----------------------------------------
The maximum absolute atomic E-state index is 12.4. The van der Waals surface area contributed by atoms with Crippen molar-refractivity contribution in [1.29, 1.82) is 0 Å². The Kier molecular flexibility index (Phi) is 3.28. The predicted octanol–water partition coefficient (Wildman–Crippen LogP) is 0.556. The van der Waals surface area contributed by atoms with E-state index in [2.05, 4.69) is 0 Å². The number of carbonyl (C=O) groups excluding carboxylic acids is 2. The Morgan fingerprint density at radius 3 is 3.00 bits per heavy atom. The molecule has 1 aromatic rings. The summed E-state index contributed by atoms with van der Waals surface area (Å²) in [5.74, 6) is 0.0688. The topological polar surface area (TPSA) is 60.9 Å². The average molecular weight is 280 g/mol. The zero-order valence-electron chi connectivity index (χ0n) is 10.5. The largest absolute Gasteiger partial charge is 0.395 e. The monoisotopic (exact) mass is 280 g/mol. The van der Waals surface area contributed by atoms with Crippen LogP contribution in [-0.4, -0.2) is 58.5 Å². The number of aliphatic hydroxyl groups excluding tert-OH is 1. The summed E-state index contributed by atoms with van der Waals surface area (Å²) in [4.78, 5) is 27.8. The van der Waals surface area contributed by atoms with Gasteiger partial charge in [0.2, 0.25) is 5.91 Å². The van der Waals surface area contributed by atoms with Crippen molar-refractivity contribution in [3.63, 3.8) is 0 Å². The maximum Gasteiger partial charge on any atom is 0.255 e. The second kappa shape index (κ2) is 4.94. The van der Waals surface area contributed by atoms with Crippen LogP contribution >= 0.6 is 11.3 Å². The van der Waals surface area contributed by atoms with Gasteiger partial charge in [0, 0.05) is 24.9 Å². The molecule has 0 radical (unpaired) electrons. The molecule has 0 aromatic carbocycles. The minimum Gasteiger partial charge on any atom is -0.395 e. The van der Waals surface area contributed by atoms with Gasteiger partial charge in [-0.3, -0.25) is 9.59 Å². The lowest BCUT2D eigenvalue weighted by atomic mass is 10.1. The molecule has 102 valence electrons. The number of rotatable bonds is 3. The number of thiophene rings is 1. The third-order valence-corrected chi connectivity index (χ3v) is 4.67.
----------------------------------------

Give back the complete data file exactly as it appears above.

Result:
The maximum absolute atomic E-state index is 12.4. The van der Waals surface area contributed by atoms with Crippen molar-refractivity contribution in [1.29, 1.82) is 0 Å². The Kier molecular flexibility index (Phi) is 3.28. The predicted octanol–water partition coefficient (Wildman–Crippen LogP) is 0.556. The van der Waals surface area contributed by atoms with E-state index in [2.05, 4.69) is 0 Å². The number of carbonyl (C=O) groups excluding carboxylic acids is 2. The Morgan fingerprint density at radius 3 is 3.00 bits per heavy atom. The molecule has 1 aromatic rings. The summed E-state index contributed by atoms with van der Waals surface area (Å²) in [5.74, 6) is 0.0688. The topological polar surface area (TPSA) is 60.9 Å². The average molecular weight is 280 g/mol. The zero-order valence-electron chi connectivity index (χ0n) is 10.5. The largest absolute Gasteiger partial charge is 0.395 e. The monoisotopic (exact) mass is 280 g/mol. The van der Waals surface area contributed by atoms with Crippen LogP contribution in [-0.4, -0.2) is 58.5 Å². The number of aliphatic hydroxyl groups excluding tert-OH is 1. The summed E-state index contributed by atoms with van der Waals surface area (Å²) in [4.78, 5) is 27.8. The van der Waals surface area contributed by atoms with Gasteiger partial charge in [0.2, 0.25) is 5.91 Å². The van der Waals surface area contributed by atoms with Crippen molar-refractivity contribution in [3.63, 3.8) is 0 Å². The maximum Gasteiger partial charge on any atom is 0.255 e. The second kappa shape index (κ2) is 4.94. The van der Waals surface area contributed by atoms with Crippen LogP contribution >= 0.6 is 11.3 Å². The van der Waals surface area contributed by atoms with Gasteiger partial charge in [0, 0.05) is 24.9 Å². The molecule has 0 radical (unpaired) electrons. The molecule has 0 aromatic carbocycles. The minimum Gasteiger partial charge on any atom is -0.395 e. The van der Waals surface area contributed by atoms with Gasteiger partial charge in [-0.3, -0.25) is 9.59 Å². The lowest BCUT2D eigenvalue weighted by atomic mass is 10.1. The molecule has 102 valence electrons. The number of rotatable bonds is 3. The number of thiophene rings is 1. The third-order valence-corrected chi connectivity index (χ3v) is 4.67.